It’s a story of one man’s life in New York, his wife, his son, and their ultimate return to London taking place over several years after the attacks on the World Trade Center. It’s a story of lost purpose, betrayal, uncaringness, and, ultimately, the refound and rekindled love Hans has for his wife Rachel.
Mostly told as a flashback from finding out that his friend (in loose airquotes) Chuck Ramkisson has been found dead, Hans’ story is one that I’m sure far too many people can relate to – not because of the intricacies of cricket, or the exoticity of various locales visited and mentioned, nor due to the propensity of the author to use words most of us haven’t thought about since we took the SATs. But it’s simply the story of a man who has lost his way, nearly lost his family, and found himself again through focusing on an artifact of his childhood self: cricket.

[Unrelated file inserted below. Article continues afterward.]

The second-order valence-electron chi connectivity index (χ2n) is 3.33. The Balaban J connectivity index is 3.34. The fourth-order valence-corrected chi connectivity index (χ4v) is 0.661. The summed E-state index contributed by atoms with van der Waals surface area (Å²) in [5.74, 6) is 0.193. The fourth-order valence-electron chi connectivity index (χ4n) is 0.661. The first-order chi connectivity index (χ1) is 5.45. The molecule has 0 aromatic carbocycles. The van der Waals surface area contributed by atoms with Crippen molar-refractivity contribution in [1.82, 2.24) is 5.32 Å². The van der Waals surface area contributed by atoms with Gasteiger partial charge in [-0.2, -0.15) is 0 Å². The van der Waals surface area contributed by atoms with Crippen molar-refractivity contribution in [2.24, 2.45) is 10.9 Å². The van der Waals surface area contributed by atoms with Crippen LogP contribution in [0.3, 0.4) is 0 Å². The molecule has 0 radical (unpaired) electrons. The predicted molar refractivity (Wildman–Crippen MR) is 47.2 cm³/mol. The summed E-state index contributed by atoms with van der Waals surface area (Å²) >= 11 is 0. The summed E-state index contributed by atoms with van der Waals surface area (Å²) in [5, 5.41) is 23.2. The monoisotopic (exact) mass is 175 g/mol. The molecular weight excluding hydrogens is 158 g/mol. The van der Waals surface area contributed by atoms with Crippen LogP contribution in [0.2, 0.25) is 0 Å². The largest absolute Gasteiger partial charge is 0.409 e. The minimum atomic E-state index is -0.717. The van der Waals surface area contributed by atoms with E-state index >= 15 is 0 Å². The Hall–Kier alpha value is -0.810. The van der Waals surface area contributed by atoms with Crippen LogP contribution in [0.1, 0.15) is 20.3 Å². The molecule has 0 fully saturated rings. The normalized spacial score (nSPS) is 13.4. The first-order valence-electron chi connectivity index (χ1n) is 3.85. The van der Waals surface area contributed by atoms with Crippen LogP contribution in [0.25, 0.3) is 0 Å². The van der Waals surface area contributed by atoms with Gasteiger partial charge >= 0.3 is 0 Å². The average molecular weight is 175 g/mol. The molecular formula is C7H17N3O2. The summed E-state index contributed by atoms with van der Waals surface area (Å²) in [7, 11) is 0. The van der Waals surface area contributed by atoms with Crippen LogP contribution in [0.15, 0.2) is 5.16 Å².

I don’t know if I recommend this book or not – it’s not a genre I typically read or like, but I didn’t not enjoy it.